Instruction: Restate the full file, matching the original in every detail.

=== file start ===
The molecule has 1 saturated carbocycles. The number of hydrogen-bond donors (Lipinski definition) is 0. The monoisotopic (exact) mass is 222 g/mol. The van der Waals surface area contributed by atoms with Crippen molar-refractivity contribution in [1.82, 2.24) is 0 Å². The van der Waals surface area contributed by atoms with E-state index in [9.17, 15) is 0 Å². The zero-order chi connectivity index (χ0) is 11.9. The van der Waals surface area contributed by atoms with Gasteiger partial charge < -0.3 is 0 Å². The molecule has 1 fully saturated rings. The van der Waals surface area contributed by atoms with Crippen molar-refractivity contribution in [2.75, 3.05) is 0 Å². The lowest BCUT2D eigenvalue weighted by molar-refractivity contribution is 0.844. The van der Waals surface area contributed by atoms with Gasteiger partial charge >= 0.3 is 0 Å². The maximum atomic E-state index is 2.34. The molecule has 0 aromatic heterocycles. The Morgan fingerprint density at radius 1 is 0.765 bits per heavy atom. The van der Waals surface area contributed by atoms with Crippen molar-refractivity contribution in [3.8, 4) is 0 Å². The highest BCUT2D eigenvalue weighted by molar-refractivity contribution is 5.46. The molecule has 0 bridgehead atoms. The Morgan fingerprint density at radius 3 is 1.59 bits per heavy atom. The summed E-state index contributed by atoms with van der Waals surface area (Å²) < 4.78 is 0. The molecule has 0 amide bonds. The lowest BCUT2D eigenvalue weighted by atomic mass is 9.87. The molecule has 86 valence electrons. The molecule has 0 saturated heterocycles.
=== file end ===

The molecule has 1 saturated carbocycles. The number of hydrogen-bond donors (Lipinski definition) is 0. The monoisotopic (exact) mass is 222 g/mol. The van der Waals surface area contributed by atoms with Crippen molar-refractivity contribution in [1.82, 2.24) is 0 Å². The van der Waals surface area contributed by atoms with E-state index in [9.17, 15) is 0 Å². The zero-order chi connectivity index (χ0) is 11.9. The van der Waals surface area contributed by atoms with Gasteiger partial charge < -0.3 is 0 Å². The molecule has 1 fully saturated rings. The van der Waals surface area contributed by atoms with Crippen molar-refractivity contribution in [2.75, 3.05) is 0 Å². The lowest BCUT2D eigenvalue weighted by molar-refractivity contribution is 0.844. The van der Waals surface area contributed by atoms with Gasteiger partial charge >= 0.3 is 0 Å². The maximum atomic E-state index is 2.34. The molecule has 0 aromatic heterocycles. The Morgan fingerprint density at radius 1 is 0.765 bits per heavy atom. The van der Waals surface area contributed by atoms with Crippen molar-refractivity contribution in [3.8, 4) is 0 Å². The highest BCUT2D eigenvalue weighted by molar-refractivity contribution is 5.46. The molecule has 0 bridgehead atoms. The Morgan fingerprint density at radius 3 is 1.59 bits per heavy atom. The summed E-state index contributed by atoms with van der Waals surface area (Å²) < 4.78 is 0. The molecule has 0 amide bonds. The lowest BCUT2D eigenvalue weighted by atomic mass is 9.87. The molecule has 86 valence electrons. The molecule has 0 saturated heterocycles.